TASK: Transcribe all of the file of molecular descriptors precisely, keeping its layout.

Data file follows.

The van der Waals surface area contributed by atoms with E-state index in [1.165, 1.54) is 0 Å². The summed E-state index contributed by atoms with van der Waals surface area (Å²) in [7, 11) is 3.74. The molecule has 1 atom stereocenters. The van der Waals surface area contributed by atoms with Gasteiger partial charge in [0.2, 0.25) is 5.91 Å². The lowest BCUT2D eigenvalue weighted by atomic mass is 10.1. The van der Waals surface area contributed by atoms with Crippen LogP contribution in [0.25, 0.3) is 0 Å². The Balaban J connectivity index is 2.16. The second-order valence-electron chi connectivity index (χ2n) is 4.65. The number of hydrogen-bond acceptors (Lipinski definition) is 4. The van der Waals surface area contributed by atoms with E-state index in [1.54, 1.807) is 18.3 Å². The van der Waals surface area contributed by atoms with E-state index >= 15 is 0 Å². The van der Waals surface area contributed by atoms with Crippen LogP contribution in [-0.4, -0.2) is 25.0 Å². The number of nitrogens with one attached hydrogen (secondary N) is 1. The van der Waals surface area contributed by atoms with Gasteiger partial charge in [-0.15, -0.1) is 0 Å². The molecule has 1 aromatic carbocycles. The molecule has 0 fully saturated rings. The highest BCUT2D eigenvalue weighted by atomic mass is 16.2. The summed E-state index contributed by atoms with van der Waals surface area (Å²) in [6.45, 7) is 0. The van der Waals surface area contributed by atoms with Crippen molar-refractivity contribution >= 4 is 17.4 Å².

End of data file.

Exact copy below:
The van der Waals surface area contributed by atoms with E-state index in [1.165, 1.54) is 0 Å². The summed E-state index contributed by atoms with van der Waals surface area (Å²) in [7, 11) is 3.74. The molecule has 1 atom stereocenters. The van der Waals surface area contributed by atoms with Gasteiger partial charge in [0.2, 0.25) is 5.91 Å². The lowest BCUT2D eigenvalue weighted by atomic mass is 10.1. The van der Waals surface area contributed by atoms with Crippen LogP contribution in [0.25, 0.3) is 0 Å². The Balaban J connectivity index is 2.16. The second-order valence-electron chi connectivity index (χ2n) is 4.65. The number of hydrogen-bond acceptors (Lipinski definition) is 4. The van der Waals surface area contributed by atoms with E-state index in [1.54, 1.807) is 18.3 Å². The van der Waals surface area contributed by atoms with E-state index >= 15 is 0 Å². The van der Waals surface area contributed by atoms with Crippen LogP contribution in [-0.4, -0.2) is 25.0 Å². The number of nitrogens with one attached hydrogen (secondary N) is 1. The van der Waals surface area contributed by atoms with Gasteiger partial charge in [-0.15, -0.1) is 0 Å². The molecule has 1 aromatic carbocycles. The molecule has 0 fully saturated rings. The highest BCUT2D eigenvalue weighted by atomic mass is 16.2. The summed E-state index contributed by atoms with van der Waals surface area (Å²) in [6.45, 7) is 0. The van der Waals surface area contributed by atoms with Crippen molar-refractivity contribution >= 4 is 17.4 Å².